AI is increasingly being used in healthcare, not only for decision support, but also to reduce the administrative burden that drives physician burnout. To ease the burden, AI-powered voice solutions like Suki are working to reduce doctors’ documentation workload and improve access to patient information.
Jallel Harrati, Suki’s senior vice president of sales and marketing, compared the Redwood City, California-based company’s flagship app, Suki Assistant, to Apple’s Siri, but it’s aimed at doctors.As Suki seeks to continuously improve the functionality of its digital assistant, the company Announce Last week, it added new voice features.
These “tell me” commands allow clinicians to quickly retrieve patient information, from patients’ vital signs and medications to their allergies and medical and surgical history. Doctors also do not need to access information in the office or in the patient’s EHR. Instead, they can access all content in a secure, HIPAA-compliant manner through an app on their mobile device, the company said.
“We don’t think Suki is superior,” Harrati said.
Instead, Suki tries to differentiate itself from other voice solutions as a uniquely simple add-on that’s affordable ($199 per month per provider license) and intuitive.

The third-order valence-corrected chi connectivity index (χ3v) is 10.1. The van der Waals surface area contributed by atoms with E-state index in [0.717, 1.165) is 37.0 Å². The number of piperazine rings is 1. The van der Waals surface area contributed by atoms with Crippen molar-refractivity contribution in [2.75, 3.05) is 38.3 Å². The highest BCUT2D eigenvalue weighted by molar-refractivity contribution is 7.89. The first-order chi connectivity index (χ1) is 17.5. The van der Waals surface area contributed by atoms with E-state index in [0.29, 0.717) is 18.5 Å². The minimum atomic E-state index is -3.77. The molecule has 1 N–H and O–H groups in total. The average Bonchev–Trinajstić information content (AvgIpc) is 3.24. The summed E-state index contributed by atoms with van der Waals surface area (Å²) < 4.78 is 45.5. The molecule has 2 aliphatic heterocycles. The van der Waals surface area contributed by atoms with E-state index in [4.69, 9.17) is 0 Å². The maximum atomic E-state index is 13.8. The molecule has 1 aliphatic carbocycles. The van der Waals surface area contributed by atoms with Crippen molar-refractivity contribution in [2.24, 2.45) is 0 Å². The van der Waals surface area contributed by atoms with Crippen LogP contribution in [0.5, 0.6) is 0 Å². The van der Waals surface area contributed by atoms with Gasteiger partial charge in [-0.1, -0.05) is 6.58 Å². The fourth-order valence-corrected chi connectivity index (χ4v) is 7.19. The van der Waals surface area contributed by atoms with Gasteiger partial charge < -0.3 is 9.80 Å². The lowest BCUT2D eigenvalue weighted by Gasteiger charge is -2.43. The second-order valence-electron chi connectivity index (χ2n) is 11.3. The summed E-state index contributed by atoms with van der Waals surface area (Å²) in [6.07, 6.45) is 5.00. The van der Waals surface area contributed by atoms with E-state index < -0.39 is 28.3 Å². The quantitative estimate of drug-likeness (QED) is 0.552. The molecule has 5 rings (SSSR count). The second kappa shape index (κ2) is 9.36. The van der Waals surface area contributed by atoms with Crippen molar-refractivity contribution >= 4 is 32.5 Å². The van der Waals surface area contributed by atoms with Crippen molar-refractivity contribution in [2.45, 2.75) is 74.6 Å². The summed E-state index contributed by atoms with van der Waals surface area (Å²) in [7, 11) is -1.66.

“The idea behind Suki Assistant is that it can help clinicians extract information from the EHR, process clinical documents, and do that in a very natural way,” Harrati said. “I think the ease of use of the app is unparalleled in healthcare. Suki is a consumer-grade solution. … It takes 45 minutes or less to get users up and running.”
The app does not require special equipment and offers 24/7 support. The company doesn’t have many people behind the scenes to transcribe doctors’ dictated notes or perform other functions.
“Because we use technology to solve some of these tasks rather than humans in the loop or in the background, we can bring affordable solutions to the market,” Harrati said.
Even so reliant on technology, he insists Product accuracy is strong and will get better over time.
“These are the promises of artificial intelligence and machine learning — the more you use it, the more we understand how you want to use the app and adapt to various traits,” Harrati said.
For example, the technology can better understand terminology, professional language and a person’s accent, he said.
Suki’s ultimate vision is to make healthcare technology assistive and invisible, “so clinicians can do what they love to do — which is to take care of patients,” Harrati said.